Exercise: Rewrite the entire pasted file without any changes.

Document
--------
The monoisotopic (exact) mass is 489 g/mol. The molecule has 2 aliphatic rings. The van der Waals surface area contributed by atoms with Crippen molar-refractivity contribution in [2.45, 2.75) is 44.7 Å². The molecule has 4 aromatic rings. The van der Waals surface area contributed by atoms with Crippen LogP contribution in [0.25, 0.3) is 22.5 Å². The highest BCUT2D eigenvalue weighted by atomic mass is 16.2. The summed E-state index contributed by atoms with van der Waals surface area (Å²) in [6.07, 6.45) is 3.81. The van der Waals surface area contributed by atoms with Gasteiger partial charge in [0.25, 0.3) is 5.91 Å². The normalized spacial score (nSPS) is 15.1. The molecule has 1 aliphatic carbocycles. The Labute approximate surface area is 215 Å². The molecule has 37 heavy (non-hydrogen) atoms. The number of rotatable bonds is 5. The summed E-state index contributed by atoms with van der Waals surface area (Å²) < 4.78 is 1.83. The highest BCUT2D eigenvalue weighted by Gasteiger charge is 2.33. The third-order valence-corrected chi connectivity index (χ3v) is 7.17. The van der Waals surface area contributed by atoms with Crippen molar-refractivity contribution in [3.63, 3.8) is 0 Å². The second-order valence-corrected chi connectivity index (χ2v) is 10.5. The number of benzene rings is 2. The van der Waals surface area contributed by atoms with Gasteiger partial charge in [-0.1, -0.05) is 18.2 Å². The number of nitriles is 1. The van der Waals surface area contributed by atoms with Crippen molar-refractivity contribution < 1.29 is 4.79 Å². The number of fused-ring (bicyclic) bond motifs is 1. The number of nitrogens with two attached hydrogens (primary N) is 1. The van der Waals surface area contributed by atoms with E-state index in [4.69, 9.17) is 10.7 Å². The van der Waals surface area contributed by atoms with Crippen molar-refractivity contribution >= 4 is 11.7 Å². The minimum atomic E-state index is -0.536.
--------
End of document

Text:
The monoisotopic (exact) mass is 489 g/mol. The molecule has 2 aliphatic rings. The van der Waals surface area contributed by atoms with Crippen molar-refractivity contribution in [2.45, 2.75) is 44.7 Å². The molecule has 4 aromatic rings. The van der Waals surface area contributed by atoms with Crippen LogP contribution in [0.25, 0.3) is 22.5 Å². The highest BCUT2D eigenvalue weighted by atomic mass is 16.2. The summed E-state index contributed by atoms with van der Waals surface area (Å²) in [6.07, 6.45) is 3.81. The van der Waals surface area contributed by atoms with Gasteiger partial charge in [0.25, 0.3) is 5.91 Å². The normalized spacial score (nSPS) is 15.1. The molecule has 1 aliphatic carbocycles. The Labute approximate surface area is 215 Å². The molecule has 37 heavy (non-hydrogen) atoms. The number of rotatable bonds is 5. The summed E-state index contributed by atoms with van der Waals surface area (Å²) < 4.78 is 1.83. The highest BCUT2D eigenvalue weighted by Gasteiger charge is 2.33. The third-order valence-corrected chi connectivity index (χ3v) is 7.17. The van der Waals surface area contributed by atoms with Crippen molar-refractivity contribution in [3.63, 3.8) is 0 Å². The second-order valence-corrected chi connectivity index (χ2v) is 10.5. The number of benzene rings is 2. The van der Waals surface area contributed by atoms with Gasteiger partial charge in [-0.1, -0.05) is 18.2 Å². The number of nitriles is 1. The van der Waals surface area contributed by atoms with Crippen molar-refractivity contribution < 1.29 is 4.79 Å². The number of fused-ring (bicyclic) bond motifs is 1. The number of nitrogens with two attached hydrogens (primary N) is 1. The van der Waals surface area contributed by atoms with E-state index in [4.69, 9.17) is 10.7 Å². The van der Waals surface area contributed by atoms with Crippen molar-refractivity contribution >= 4 is 11.7 Å². The minimum atomic E-state index is -0.536.